But that’s when things start to go really wrong. Abruptly, the pilots encounter a series of inexplicable mechanical malfunctions, causing the plane to rock and dip and shudder like a rollercoaster. As these breakdowns began to multiply, causing the plane to spiral downward and seemingly out of the pilots’ control, Whip decides that his only recourse to maintain a level altitude is to maneuver the 50-ton plane into a barrel roll and complete inversion, which will allow it to glide without its engines until he can right the plane and land it. Within minutes, unable to make it to the airport, flying the plane just a few hundred feet off the ground, Whip finds a patch of nearby land adjacent to a church where he can attempt his landing. At 140 miles per hour, he inverts the aircraft and brings it down. The impact is shattering, but Whip, in an incredible, ingenious stroke, calmly manages to land safely enough to save all but six of the one hundred and two souls on board.

For his miraculous landing, the media hails Whip as a hero. But, there are lingering questions. The cause of the crash isn’t entirely clear to his superiors and particularly to the NTSB, although Whip is quite sure had he not been in the cockpit, the plane would have nose-dived and all its passengers would surely be dead. Nonetheless an investigation ensues.

As the query drags on, Whip is literally grounded as he struggles with his considerable demons. Convinced that his actions saved the passengers on-board, he is equally certain that his personal issues are not all that extraordinary and certainly had no bearing on the crash. Old and new allies rally around him. His friend and union representative Charlie Anderson takes on his case, as does the canny, sincere lawyer Hugh Lang. Whip’s droll pal Harling Mays is also around for support, if not always the moral kind. Along the way, Whip meets a kindred spirit, Nicole. A down-on-her-luck photographer and recovering substance abuser, Nicole may be just what Whip needs. If only Whip could figure out exactly what that is.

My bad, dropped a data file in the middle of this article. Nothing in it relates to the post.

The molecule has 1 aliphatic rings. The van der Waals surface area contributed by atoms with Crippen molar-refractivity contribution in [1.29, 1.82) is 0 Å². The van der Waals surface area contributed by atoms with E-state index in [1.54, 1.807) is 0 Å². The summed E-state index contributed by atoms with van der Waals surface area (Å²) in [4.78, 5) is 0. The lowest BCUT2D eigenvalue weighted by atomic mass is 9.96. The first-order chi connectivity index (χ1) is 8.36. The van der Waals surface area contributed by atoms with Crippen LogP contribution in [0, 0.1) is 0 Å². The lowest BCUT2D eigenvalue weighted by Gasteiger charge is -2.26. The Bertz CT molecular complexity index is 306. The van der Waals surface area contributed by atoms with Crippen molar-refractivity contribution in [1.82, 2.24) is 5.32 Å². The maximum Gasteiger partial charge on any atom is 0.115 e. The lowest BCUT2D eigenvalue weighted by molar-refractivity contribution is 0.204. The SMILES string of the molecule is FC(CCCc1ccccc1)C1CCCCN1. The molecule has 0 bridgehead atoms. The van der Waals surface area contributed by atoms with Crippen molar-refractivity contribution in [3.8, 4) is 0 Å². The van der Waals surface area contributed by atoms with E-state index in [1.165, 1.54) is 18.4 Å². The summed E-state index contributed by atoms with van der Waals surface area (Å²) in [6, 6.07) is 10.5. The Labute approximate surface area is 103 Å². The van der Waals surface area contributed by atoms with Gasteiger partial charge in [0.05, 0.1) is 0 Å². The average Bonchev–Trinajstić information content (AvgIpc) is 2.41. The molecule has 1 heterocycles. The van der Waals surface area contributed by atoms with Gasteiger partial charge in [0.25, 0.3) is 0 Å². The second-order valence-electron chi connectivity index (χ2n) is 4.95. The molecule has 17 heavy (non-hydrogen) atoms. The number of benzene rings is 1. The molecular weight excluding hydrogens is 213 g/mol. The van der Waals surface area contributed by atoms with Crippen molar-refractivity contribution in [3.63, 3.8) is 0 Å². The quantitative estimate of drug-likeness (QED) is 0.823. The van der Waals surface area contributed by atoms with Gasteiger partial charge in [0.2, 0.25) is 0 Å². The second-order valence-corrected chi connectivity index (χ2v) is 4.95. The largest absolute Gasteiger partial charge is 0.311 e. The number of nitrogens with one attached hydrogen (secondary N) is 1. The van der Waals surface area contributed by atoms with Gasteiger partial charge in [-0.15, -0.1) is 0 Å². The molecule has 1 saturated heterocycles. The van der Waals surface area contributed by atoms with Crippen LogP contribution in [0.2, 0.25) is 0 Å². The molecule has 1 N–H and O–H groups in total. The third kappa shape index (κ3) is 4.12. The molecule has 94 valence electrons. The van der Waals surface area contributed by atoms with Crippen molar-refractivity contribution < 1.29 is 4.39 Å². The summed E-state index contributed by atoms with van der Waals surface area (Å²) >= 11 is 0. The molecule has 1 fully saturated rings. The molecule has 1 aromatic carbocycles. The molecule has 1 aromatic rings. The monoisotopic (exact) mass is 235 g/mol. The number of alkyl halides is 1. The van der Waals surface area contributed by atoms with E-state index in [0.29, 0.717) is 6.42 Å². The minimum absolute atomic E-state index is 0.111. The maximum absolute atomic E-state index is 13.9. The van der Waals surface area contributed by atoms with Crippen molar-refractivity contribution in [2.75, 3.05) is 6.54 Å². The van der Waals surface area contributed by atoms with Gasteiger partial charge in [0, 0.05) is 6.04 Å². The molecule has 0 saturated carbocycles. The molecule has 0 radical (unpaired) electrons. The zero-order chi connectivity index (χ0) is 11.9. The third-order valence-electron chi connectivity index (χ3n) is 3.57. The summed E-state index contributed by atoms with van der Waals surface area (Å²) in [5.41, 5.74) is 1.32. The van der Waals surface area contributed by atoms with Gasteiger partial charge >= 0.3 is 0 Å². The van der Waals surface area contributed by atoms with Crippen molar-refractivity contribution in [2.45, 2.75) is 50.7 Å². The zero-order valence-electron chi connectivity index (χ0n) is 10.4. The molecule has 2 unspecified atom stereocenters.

FLIGHT tells a harrowing story about one man’s amazing, heroic feat and how, in the process of defending himself, he discovers his true grace and valor.

FLIGHT will land in theaters November 2, 2012.

Paramount Pictures presents FLIGHT, directed by Robert Zemeckis. Produced by Parkes/MacDonald Production’s Walter F. Parkes and Laurie MacDonald, and ImageMovers’ Robert Zemeckis, Steve Starkey, and Jack Rapke. The executive producer is Cherylanne Martin. Original screenplay by John Gatins. Director of Photography is Don Burgess, ASC. Production Designer is Nelson Coates. Costume Designer is Louise Frogley. Special Effects Supervisor is Michael Lantieri. Visual Effects Supervisor is Kevin Baillie. Edited by Jeremiah O’Driscoll.